It's no surprise that how much a person eats determines how full they feel right after a meal. But it's the memory of that meal, and not the meal itself, that matters a couple of hours later. So does this mean you trick yourself into thinness? Probably not. But it does tell us something about the role that manipulating memory may play in calorie intake.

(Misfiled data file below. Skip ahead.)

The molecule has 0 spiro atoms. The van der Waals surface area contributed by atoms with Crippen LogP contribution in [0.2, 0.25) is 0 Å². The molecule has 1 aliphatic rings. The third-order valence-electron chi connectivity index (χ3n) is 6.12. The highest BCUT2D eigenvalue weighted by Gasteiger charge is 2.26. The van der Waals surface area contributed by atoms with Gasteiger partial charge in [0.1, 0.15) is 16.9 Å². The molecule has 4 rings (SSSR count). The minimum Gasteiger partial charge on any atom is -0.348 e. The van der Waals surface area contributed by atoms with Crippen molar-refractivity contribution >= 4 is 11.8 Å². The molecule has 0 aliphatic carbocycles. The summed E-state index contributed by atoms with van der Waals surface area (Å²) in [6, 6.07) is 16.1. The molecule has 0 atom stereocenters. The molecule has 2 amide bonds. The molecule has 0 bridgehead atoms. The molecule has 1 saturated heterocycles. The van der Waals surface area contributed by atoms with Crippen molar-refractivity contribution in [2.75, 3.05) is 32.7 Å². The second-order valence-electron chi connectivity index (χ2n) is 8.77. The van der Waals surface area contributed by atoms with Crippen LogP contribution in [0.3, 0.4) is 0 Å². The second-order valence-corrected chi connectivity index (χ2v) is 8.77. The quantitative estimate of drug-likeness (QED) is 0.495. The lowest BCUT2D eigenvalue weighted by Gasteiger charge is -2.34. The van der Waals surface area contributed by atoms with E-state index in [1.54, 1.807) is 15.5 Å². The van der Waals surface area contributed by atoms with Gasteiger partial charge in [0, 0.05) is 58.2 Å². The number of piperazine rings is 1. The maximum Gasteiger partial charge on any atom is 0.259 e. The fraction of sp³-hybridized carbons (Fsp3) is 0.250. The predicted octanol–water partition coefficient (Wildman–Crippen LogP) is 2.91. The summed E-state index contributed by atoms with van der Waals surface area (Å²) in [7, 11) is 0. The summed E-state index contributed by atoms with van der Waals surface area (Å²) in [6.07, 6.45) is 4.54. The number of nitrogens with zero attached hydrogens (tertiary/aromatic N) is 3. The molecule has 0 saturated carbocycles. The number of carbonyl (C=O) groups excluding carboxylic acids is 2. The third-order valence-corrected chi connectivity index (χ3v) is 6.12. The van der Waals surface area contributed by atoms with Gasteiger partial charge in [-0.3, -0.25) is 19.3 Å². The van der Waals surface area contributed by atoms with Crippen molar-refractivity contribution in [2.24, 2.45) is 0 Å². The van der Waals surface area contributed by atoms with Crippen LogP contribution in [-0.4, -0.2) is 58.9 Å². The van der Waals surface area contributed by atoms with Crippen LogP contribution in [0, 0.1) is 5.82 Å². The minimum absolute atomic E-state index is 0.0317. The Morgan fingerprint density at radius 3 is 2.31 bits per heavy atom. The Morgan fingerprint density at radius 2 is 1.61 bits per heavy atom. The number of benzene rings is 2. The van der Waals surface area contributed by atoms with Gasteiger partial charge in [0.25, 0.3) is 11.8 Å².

We've known for a while that people who are distracted while eating — such as by watching TV or typing — are not really thinking about what they're eating. They're not making memories of the food, and may be setting themselves up for later hunger. This area of research is helping scientists to better understand "how our memory for food comes to influence the decisions we make and the amount of food we eat," says Jeffrey Brunstrom, an experimental psychologist at the University of Bristol in the U.K.